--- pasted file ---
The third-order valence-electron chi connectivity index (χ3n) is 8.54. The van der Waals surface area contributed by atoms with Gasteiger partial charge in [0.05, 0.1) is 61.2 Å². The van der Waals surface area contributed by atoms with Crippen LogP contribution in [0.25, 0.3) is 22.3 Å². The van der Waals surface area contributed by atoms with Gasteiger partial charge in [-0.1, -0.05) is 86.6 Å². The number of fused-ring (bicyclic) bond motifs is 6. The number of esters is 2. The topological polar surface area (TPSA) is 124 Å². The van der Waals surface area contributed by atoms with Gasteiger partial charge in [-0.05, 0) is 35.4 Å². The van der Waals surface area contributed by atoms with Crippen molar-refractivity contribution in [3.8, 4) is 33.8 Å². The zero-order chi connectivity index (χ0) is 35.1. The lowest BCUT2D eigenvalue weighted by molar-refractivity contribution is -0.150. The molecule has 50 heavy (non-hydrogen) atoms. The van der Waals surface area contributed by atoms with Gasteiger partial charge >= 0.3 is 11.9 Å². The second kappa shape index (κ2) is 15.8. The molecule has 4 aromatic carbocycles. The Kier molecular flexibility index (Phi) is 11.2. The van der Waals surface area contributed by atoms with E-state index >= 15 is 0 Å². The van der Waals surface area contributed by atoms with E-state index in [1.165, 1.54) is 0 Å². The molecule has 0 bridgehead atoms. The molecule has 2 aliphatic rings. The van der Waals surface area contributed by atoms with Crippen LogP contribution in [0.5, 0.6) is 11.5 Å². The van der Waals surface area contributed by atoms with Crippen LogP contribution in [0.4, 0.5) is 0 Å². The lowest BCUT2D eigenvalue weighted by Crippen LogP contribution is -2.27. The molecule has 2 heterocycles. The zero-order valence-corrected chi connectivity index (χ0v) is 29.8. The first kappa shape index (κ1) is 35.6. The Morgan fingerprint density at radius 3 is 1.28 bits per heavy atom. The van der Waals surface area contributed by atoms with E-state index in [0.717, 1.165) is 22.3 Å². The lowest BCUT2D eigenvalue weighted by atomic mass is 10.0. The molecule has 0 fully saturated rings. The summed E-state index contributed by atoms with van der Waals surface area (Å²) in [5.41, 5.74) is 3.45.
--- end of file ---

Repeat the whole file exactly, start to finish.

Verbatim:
The third-order valence-electron chi connectivity index (χ3n) is 8.54. The van der Waals surface area contributed by atoms with Gasteiger partial charge in [0.05, 0.1) is 61.2 Å². The van der Waals surface area contributed by atoms with Crippen LogP contribution in [0.25, 0.3) is 22.3 Å². The van der Waals surface area contributed by atoms with Gasteiger partial charge in [-0.1, -0.05) is 86.6 Å². The number of fused-ring (bicyclic) bond motifs is 6. The number of esters is 2. The topological polar surface area (TPSA) is 124 Å². The van der Waals surface area contributed by atoms with Gasteiger partial charge in [-0.05, 0) is 35.4 Å². The van der Waals surface area contributed by atoms with Crippen molar-refractivity contribution in [3.8, 4) is 33.8 Å². The zero-order chi connectivity index (χ0) is 35.1. The lowest BCUT2D eigenvalue weighted by molar-refractivity contribution is -0.150. The molecule has 50 heavy (non-hydrogen) atoms. The van der Waals surface area contributed by atoms with Gasteiger partial charge >= 0.3 is 11.9 Å². The second kappa shape index (κ2) is 15.8. The molecule has 4 aromatic carbocycles. The Kier molecular flexibility index (Phi) is 11.2. The van der Waals surface area contributed by atoms with E-state index >= 15 is 0 Å². The van der Waals surface area contributed by atoms with E-state index in [1.165, 1.54) is 0 Å². The molecule has 0 bridgehead atoms. The molecule has 2 aliphatic rings. The van der Waals surface area contributed by atoms with Crippen LogP contribution in [0.5, 0.6) is 11.5 Å². The van der Waals surface area contributed by atoms with Crippen LogP contribution in [0.4, 0.5) is 0 Å². The lowest BCUT2D eigenvalue weighted by Crippen LogP contribution is -2.27. The molecule has 2 heterocycles. The zero-order valence-corrected chi connectivity index (χ0v) is 29.8. The first kappa shape index (κ1) is 35.6. The Morgan fingerprint density at radius 3 is 1.28 bits per heavy atom. The van der Waals surface area contributed by atoms with E-state index in [0.717, 1.165) is 22.3 Å². The lowest BCUT2D eigenvalue weighted by atomic mass is 10.0. The molecule has 0 fully saturated rings. The summed E-state index contributed by atoms with van der Waals surface area (Å²) in [5.41, 5.74) is 3.45.